Explain xkcd: It's 'cause you're dumb.
The comic pokes fun at Haskell, a functional programming language. Functional programming languages are based on the mathematical concept of a function, that is two calls to a function always produce the same results given the same inputs. Side effects of a function call are changes to the program state or observable interactions with the outside world, other than returning a value. As a simple example, if a
sum function changes a global variable, or prints the sum before returning it, those are side effects. Functions in most other languages frequently have side effects, typically making them hard to analyze. Functional programming languages seek to avoid side effects when possible. Pure functional programming language like Haskell push this agenda by isolating the inevitable side-effects (input/output at least) through the type system (more specifically in monads for Haskell).
The first joke says that Haskell only has no side effects because no one ever uses Haskell programs. Even in a traditional procedural programming language like C, if the program does not run it can't have side effects.
In Haskell effects are first class values. This means that you can use effects just like any value, assign them to a variable, pass them around, or manipulate them to make new and different effects. Thus, there are technically no side effects, only primary effects.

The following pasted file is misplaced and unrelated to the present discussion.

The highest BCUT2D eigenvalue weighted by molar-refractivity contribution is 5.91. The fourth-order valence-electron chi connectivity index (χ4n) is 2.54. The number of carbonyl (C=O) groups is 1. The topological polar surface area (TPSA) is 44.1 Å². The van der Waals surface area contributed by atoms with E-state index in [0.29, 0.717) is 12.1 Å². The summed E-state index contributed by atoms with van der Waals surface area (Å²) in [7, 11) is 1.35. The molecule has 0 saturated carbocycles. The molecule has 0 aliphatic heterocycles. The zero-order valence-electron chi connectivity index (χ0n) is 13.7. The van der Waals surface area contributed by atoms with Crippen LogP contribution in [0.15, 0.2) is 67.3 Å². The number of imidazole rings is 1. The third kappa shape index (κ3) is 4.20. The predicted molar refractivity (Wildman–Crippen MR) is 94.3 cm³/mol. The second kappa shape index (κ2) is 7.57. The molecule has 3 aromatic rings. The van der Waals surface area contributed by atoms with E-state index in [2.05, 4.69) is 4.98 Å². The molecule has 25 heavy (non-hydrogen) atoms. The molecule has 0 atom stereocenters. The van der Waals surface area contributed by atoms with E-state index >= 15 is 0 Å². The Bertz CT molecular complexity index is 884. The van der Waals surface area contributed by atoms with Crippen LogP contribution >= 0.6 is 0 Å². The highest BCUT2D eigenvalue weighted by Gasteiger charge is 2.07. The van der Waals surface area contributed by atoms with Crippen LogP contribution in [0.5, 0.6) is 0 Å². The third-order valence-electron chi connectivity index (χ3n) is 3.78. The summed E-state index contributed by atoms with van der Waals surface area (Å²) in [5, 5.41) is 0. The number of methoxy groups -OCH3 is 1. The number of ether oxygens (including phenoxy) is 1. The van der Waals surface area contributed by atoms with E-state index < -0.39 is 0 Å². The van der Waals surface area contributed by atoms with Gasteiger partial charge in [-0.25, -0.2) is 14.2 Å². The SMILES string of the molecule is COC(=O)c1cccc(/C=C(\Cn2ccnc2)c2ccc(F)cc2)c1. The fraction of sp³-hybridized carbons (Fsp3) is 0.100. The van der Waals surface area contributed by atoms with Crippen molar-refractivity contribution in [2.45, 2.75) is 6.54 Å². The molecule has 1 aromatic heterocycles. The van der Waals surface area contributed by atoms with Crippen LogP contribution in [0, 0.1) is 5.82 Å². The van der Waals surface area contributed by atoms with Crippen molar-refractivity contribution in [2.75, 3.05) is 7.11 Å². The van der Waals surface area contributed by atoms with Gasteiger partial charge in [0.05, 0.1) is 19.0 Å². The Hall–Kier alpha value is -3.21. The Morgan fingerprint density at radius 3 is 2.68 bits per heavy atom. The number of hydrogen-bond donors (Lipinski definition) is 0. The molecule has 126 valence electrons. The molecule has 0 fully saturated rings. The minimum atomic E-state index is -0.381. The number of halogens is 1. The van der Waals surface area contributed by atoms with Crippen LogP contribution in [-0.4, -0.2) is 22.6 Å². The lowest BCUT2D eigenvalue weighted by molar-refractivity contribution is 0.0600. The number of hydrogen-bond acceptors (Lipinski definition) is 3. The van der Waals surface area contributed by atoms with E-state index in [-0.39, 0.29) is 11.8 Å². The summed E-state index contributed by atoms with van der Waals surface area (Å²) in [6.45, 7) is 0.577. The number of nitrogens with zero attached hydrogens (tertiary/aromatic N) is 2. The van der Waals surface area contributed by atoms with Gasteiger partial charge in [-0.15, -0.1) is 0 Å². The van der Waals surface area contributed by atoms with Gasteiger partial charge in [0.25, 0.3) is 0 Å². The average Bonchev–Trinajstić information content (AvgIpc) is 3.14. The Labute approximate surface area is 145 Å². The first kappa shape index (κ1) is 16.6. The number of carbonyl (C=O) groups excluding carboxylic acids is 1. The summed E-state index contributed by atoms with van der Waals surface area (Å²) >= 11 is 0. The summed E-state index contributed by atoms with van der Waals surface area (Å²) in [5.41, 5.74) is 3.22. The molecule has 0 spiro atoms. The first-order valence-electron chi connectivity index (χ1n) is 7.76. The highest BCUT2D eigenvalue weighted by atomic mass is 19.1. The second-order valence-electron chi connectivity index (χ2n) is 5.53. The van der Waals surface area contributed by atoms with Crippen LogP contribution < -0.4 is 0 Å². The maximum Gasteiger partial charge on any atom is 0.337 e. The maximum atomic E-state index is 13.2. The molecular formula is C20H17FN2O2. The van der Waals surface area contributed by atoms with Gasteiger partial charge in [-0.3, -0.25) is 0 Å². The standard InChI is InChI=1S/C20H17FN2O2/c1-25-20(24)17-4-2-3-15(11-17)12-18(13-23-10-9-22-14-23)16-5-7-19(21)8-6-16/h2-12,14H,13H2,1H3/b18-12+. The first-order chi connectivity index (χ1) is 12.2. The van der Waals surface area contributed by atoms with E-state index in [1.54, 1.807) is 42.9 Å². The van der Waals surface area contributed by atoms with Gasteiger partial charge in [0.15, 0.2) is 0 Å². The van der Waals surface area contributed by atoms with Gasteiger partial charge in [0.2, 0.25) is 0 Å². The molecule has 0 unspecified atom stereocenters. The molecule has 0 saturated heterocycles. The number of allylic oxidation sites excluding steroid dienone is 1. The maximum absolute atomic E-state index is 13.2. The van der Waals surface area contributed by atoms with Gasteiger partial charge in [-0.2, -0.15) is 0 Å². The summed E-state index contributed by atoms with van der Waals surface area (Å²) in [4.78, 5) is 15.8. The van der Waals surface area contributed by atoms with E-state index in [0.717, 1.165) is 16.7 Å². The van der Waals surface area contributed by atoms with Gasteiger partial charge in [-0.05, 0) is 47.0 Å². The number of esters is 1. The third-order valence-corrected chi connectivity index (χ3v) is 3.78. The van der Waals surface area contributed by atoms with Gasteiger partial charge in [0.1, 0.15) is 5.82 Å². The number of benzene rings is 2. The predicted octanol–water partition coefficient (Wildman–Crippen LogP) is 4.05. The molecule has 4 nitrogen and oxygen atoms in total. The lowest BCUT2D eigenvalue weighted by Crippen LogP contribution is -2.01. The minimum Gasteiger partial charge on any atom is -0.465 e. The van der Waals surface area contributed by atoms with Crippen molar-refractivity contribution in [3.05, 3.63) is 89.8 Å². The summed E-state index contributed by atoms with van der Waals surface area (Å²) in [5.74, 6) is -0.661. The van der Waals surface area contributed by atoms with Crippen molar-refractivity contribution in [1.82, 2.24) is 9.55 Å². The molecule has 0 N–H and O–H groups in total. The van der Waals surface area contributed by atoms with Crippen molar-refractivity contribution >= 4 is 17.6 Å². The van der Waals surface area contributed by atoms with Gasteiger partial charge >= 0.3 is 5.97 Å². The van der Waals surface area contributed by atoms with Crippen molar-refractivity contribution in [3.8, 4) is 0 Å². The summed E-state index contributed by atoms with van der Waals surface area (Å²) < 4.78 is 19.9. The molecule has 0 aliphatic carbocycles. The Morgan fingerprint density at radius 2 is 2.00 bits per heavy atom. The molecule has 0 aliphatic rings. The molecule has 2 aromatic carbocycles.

The title text is a joke about Haskell's lazy evaluation. The basic concept is that a value is not computed until it is actually used. Thus, it is possible to have a name representing the entire infinite list of Fibonacci numbers. However, until a particular element of the list is accessed, no work is actually done. The joke plays on "called" (referring to calling a function) vs. "called for" (requesting); thus Haskell may have value but no one has either invoked it to get that value or requested such a language. A simpler example may be:
or :: Bool -> Bool -> Bool
or True _ = True
or _ b = b
or (2 + 2 == 4) (even (fibonacci 10000))
The "or" function is defined as a normal function but can conclude instantly without computing the 10000th Fibonacci number (a daunting task) since this second parameter isn't necessary : "true or whatever" is always true.
In reality, Haskell is indeed actively used, though it is not one of the most popular languages. It is in particular used by some financial institutions, safety conscious start-ups and websites (there are several active web frameworks in Haskell) like Randall's own .
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- [Megan and Cueball are discussing.]
- Megan: Code written in Haskell is guaranteed to have no side effects.
- Cueball: ...because no one will ever run it?
"Thus, it is possible to have a variable representing the entire infinite list of Fibonacci numbers."